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The Pyramid At the End of the World

Pyramid at the End

Oh, to be the middle child. Often forgotten, overlooked, disregarded, considered to be the “least likely to be a problem”. Such a moniker could be a curse upon the bearer — or a call to action. Sometimes, the “not oldest” and “not youngest” chooses to be something more. Something…enigmatic. (Oh, and sometimes they just become Jan Brady.)

This week, we look to the second component of Moffat’s final trilogy, “The Pyramid At the End of the World”. The Doctor is on to the Monks’ deception, in some small part, but is thoroughly concerned by their abilities and predictive accuracy (given their Matrix-like simulations seen the week prior). We discuss the fate of semi-cybernetic companions, the inexplicable archaic complexity of a modern biotech lab, the odd absence of UNIT, an alien race’s dependence upon ‘consent’, and how the Doctor’s sight factors into this as the “real” world…or is it?

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Extremis

Extremis

When we learned just before the start of Series 10 that Steven Moffat opted to begin and end the season with his own penned episodes, it came as no surprise. After all, it was becoming the expected fashion for the showrunner, and none would have expected anything less in his final tenured season. Upon hearing that he would check in mid-series with the start of a three-part arc, however, our collective ears stood up. Something complex and fascinating was in the works, and the maestro himself wanted to be the hand that set the gears in motion. Now here we are, at the very midpoint, with a Doctor in distress, a companion unaware, a revelation in a vault…and the head of the Catholic Church in the bedroom.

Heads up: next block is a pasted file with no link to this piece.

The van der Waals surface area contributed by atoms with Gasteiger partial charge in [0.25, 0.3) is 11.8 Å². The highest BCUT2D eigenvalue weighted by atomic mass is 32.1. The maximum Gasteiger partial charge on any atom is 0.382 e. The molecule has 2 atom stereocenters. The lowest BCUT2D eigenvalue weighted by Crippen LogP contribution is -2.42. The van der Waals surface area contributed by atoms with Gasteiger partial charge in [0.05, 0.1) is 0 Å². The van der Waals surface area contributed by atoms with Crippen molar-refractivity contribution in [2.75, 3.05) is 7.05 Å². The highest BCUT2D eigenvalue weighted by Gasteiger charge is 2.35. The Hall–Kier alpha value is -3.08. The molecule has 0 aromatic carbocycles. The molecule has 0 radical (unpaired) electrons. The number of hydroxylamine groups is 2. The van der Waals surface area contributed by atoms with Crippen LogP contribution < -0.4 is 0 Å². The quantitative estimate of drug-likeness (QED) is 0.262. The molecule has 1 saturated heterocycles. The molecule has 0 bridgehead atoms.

It must be Saturday, because things have just waterski-ed past “isn’t that odd?” and propelled headlong into “what in the heck does this all mean?”.

We hit the fulcrum of Series 10 with Moffat’s organized-religion-and-virtual-reality mindbender, “Extremis”. With the expected tilted ratio of questions raised to questions answered, we grapple with the newly discovered but highly formidable Monks of Veritas, Bill’s increasing exasperation with the inability to balance adventure with a stable life, Nardole’s apparent (albeit limited) bad-assery, and another fascinating wrinkle in the greatest frenemy relationship to ever emerge from the Prydonian chapter. No fewer than three rewatches were necessary to try and feel we were in any way prepared to unpack this complicated episode — and darned if it’s not just the start to a three-part story.

(And yes, we end up at some point merging “monks” and “mummies” to refer to them as “mum-keys”, and we’re not sorry.)

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Oxygen

Doctor Who: Oxygen

When you’ve run from all the bogey-men, the ghosts and ghouls, the shadows within the shadows, the killer robots, and the bug-eyed aliens bent on your demise, it’s a reasonable assumption that the next threat to terrify and terrorize us is…rampant galactic capitalism. CURSE YOU, EMPTY SUITS. *fist shake*

This week, we rub furiously at our eyes after a viewing of “Oxygen”, the fifth episode of Series 10. Discussions are had over the respiratory systems of Time Lords, Moffat’s new-found ability to kill at will, Bill going blue, and what Nardole’s organic-to-bionic ratio really is.

Bonus Segment:

“Say Something Nice” — we have to find at least three positive things to say about a randomly chosen episode that comes from the bottom 10% of major Whovian ranking polls. Pollyanna-ism, away!